In this post, I will try to explain how to create partitioned tables in Hive and the logic behind it. Partitioned tables in Hive are commanly used to improve query response times and manage the data in a better view. When a Hive table is partitioned according to column that is used to filter the data, query will only reach a subset of a table in the hadoop file system and perform better. We will walk through an example to understand the dynamics behind the partitioning.
We have two tables : movie and movierating. What we want to do here is to find the average rating of the movies that are released in 2000. Basically, our hiveql looks like below.
hive> select mv.name,avg(mvr.rating) from movie mv join movierating mvr on mv.id=mvr.movieid and mv.year=2000 group by mv.name;
Our result set returns at 27 seconds. Now we are going to create a partitioned table in hive to see the performance improvement. Let’s create an empty partitioned table.
hive> CREATE TABLE partitioned_movies(id INT, name STRING) PARTITIONED BY (year int) STORED AS TEXTFILE;
As we all know, when we create a table in hive, it actually creates a folder under ‘/user/hive/warehouse/’ with the table name to store the data in hdfs file system. Let’s check out to see if we actually have the folder. Let’s type the command below.
hadoop fs -ls /user/hive/warehouse/
When we also ‘ls’ the movie folder, we can see the parts of the file created by map tasks. However, we can not see any files created under the partitioned_movies folder as we did not put any data in it yet.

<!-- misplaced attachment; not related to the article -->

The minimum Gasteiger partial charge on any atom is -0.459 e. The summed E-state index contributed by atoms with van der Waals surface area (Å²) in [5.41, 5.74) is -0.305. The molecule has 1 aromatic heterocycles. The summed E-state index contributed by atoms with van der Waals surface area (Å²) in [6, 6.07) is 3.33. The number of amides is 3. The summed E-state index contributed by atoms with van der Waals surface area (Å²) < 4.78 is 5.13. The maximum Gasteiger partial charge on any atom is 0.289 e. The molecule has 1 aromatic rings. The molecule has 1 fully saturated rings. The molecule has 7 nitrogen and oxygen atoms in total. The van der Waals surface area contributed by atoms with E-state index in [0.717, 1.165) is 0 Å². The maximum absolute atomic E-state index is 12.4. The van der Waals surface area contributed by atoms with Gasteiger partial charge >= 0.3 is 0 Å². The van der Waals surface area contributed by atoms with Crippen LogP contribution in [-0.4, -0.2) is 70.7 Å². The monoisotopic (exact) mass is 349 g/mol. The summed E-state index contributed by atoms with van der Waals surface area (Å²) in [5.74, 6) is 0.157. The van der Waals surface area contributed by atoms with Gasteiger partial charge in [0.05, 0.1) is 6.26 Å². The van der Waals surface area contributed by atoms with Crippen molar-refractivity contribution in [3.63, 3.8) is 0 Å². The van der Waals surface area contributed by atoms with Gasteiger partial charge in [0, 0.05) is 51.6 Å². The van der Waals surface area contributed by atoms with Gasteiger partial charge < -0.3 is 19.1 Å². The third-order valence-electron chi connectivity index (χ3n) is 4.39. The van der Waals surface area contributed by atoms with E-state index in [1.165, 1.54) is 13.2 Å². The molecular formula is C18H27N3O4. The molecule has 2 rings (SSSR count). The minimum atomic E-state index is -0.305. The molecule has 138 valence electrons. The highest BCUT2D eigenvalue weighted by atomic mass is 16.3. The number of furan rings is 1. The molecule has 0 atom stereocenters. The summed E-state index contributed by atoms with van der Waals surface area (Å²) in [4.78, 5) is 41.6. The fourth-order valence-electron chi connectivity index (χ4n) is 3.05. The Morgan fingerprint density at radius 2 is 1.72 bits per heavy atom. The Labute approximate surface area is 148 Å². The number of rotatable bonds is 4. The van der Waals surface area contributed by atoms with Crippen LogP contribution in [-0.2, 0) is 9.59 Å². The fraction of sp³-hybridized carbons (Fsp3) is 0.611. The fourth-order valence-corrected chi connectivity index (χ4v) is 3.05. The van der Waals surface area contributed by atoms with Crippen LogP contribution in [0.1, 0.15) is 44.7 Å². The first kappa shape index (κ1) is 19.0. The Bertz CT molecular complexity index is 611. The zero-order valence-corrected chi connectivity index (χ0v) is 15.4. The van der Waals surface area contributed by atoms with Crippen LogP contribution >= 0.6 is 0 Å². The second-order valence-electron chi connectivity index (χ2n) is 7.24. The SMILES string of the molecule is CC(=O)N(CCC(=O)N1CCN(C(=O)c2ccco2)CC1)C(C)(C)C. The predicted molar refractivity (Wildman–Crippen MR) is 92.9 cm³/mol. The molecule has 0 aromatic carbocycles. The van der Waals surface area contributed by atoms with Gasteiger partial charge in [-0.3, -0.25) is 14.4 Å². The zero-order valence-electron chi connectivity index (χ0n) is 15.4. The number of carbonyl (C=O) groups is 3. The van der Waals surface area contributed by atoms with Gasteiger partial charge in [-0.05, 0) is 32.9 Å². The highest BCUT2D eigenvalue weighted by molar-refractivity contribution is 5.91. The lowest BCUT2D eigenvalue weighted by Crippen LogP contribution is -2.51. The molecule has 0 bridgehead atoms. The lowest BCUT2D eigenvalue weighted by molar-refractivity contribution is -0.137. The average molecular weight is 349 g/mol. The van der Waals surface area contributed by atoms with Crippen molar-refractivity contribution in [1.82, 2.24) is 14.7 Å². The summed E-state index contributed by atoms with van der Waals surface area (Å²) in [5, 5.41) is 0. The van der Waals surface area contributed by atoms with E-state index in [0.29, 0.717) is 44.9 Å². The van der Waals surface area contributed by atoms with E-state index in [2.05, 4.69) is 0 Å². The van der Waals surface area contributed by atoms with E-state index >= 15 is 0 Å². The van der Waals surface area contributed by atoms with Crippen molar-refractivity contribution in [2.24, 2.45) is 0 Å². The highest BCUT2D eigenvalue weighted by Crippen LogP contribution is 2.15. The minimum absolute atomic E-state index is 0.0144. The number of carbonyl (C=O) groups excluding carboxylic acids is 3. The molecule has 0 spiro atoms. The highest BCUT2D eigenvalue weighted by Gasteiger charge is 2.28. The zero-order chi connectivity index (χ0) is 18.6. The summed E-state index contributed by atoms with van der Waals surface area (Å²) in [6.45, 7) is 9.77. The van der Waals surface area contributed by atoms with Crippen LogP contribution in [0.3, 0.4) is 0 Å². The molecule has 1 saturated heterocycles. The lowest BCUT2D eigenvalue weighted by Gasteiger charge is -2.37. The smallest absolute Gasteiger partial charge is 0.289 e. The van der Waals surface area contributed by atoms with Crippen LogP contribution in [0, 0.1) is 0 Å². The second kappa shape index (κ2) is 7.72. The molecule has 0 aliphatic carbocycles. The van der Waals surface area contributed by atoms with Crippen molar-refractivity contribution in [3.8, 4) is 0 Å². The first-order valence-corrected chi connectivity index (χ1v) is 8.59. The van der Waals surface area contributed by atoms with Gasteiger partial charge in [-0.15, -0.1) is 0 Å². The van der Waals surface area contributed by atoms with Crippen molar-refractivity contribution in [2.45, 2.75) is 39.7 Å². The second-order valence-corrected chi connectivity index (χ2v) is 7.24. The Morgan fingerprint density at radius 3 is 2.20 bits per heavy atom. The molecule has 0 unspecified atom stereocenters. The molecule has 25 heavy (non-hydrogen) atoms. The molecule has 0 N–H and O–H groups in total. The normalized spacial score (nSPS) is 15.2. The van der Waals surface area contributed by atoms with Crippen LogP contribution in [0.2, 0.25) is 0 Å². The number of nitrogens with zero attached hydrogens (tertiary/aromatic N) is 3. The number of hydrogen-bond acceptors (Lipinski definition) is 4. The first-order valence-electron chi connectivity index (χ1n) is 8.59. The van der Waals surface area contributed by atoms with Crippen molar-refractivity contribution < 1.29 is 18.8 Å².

Now, we are actullay going to put some data into our partitioned table to see how it works behind the scenes. But before we start to insert data to our partitioned table, i would like to change a parameter in my enviroment to enable dynamic partition creation. If I do not change this parameter, I would have to filter my inserted data according to the partition that i want to work with. This would require a lot of unnecessary work for us.
Let’s run the commands below to change settings and make the insert.
hive> set hive.exec.dynamic.partition.mode=nonstrict;
hive> INSERT OVERWRITE TABLE partitioned_movies PARTITION(year) SELECT id,name,year from movie;
After the insert process is complete, we need to see folders under the partitioned_movies folder with year_info. Let’s run the ‘ls’ command again to check.
So far we have created a partitioned hive table and seen how it works. Now, it is time to check if it would really give us any performance improvements. Let’s run the query again but this time using our partitioned movie table.
hive> select mv.name,avg(mvr.rating) from partitioned_movies mv join movierating mvr on mv.id=mvr.movieid and mv.year=2000 group by mv.name;
Result set returns almost five seconds faster than the previous query. My data is not big enough to have a dramatic change in time but the results still proved that partitioning in hive tables would allow you to increase performance in some queries. It also allows you to take advantage of some other utilities that comes with partitioning such as partition exchanging and changing the file format of a specific partition. We are not going go through them in this post.